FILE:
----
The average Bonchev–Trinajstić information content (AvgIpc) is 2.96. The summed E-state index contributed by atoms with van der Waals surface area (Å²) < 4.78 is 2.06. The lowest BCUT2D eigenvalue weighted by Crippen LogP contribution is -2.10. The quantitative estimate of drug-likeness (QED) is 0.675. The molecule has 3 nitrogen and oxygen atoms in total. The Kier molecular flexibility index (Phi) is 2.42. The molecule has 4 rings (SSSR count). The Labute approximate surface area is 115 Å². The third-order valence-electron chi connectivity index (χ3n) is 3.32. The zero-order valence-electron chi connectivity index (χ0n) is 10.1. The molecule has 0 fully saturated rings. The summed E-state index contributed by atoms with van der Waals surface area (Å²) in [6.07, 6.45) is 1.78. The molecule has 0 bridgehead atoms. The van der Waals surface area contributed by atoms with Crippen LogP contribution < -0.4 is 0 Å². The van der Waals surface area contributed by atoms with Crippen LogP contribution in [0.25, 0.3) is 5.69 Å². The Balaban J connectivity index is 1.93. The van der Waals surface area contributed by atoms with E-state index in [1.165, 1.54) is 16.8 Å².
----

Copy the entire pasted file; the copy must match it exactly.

The average Bonchev–Trinajstić information content (AvgIpc) is 2.96. The summed E-state index contributed by atoms with van der Waals surface area (Å²) < 4.78 is 2.06. The lowest BCUT2D eigenvalue weighted by Crippen LogP contribution is -2.10. The quantitative estimate of drug-likeness (QED) is 0.675. The molecule has 3 nitrogen and oxygen atoms in total. The Kier molecular flexibility index (Phi) is 2.42. The molecule has 4 rings (SSSR count). The Labute approximate surface area is 115 Å². The third-order valence-electron chi connectivity index (χ3n) is 3.32. The zero-order valence-electron chi connectivity index (χ0n) is 10.1. The molecule has 0 fully saturated rings. The summed E-state index contributed by atoms with van der Waals surface area (Å²) in [6.07, 6.45) is 1.78. The molecule has 0 bridgehead atoms. The van der Waals surface area contributed by atoms with Crippen LogP contribution < -0.4 is 0 Å². The van der Waals surface area contributed by atoms with Crippen LogP contribution in [0.25, 0.3) is 5.69 Å². The Balaban J connectivity index is 1.93. The van der Waals surface area contributed by atoms with E-state index in [1.165, 1.54) is 16.8 Å².